Leopard Tortoise

Scientifically known as Stigmochelys pardalis, the Leopard tortoise are large and beautifully marked tortoise species that inhabit the savannah areas of eastern and southern Africa from Sudan to Southern Cape. Surprisingly, they are the only members of the Stigmochelys genus much as were categorized under the Geochelone genus in the past.

Leopard tortoises are widely distributed across the arid and savannah habitats of eastern and southern Africa stretching from South Sudan to Somalia then across East Africa to South Africa as well as Namibia. They are very rare or unlikely to be found within the humid forest regions of Central Africa. Over such home ranges, these animals inhabit most varied habitats. Of any African tortoise especially the thorn scrubs, grasslands, savannahs and mesic bushlands. Additionally, these tortoises can be spotted at elevations of up to 2,900 meters (9,500 feet).

These tortoises are grazers that prefer thorny, semi-arid to grassland ecosystems but during extreme hot and cold weather conditions, they inhabit the abandoned aardvark, foxes and jackal holes. Naturally, leopard tortoises don’t dig their own holes but instead make nests that are always used for laying eggs. However, due to the love for grassland habitats, the graze largely on mixed grasses much as they prefer thistle and succulents.

Are you aware that the leopard tortoises are the fourth largest leopard species in the World? Adults usually reach 40 centimeters (16 inches) and weigh 13 kilograms (29 pounds).Not only that, adults are usually larger within the northern and southern parts of their range where specimens weigh up to 20 kilograms (44 pounds) and uniquely large tortoises cam measure up to 70 centimeters (28 inches) and weigh over 40 kilograms (88 pounds).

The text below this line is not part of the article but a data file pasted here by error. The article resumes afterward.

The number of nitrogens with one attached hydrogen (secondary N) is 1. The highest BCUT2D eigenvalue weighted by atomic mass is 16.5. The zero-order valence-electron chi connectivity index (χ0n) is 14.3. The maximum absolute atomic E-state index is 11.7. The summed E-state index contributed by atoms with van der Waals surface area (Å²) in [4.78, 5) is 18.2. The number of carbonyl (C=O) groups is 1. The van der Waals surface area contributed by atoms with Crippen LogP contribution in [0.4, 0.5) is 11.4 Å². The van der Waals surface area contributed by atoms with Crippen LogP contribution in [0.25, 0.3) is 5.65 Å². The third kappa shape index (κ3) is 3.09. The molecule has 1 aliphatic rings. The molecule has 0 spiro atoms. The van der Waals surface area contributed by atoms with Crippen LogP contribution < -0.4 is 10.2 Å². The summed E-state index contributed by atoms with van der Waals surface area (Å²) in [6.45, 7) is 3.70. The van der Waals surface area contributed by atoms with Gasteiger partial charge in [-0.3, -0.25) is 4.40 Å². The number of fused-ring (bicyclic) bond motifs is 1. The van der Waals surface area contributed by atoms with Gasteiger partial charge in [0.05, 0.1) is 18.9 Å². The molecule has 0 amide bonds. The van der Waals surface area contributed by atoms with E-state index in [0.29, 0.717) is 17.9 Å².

Leopard tortoises reach sexual maturity between 12 and 15 years and during the mating season, males fight over females while butting and ramming their competitors. Nesting usually occurs between May and October and the females dig holes to lay clutch of five to thirty eggs, and incubation takes from 8 to 15 months depending on the temperature.

Young adults and juvenile leopard tortoises are wonderfully marked with black blotches, spots and even dashes with stripes on yellow backgrounds. The mature adults on the other hand have markings that always fade to a non-descript or grey color. Their limbs and heads are evenly colored yellow, brown or tan.

Leopard tortoises are usually active during the day and less active during hot weather or the dry season.

They are herbivorous with their diet mainly comprising of succulents, forbs, grasses and thistles. Not only that, leopard tortoises sometimes feed on bones or surprisingly even hyena feces to obtain calcium that is very crucial for bone development as well as their egg shells. Due to the fact that the seeds consumed are passed out undigested through the gut, these animals are said to play an important role in seed dispersal.

Their predators are mainly crows, snakes, monitor lizards and jackals that usually consume their eggs and hatchlings while the adults have fewer natural predators although hyenas, leopards and lions have occasionally been reported to prey on them.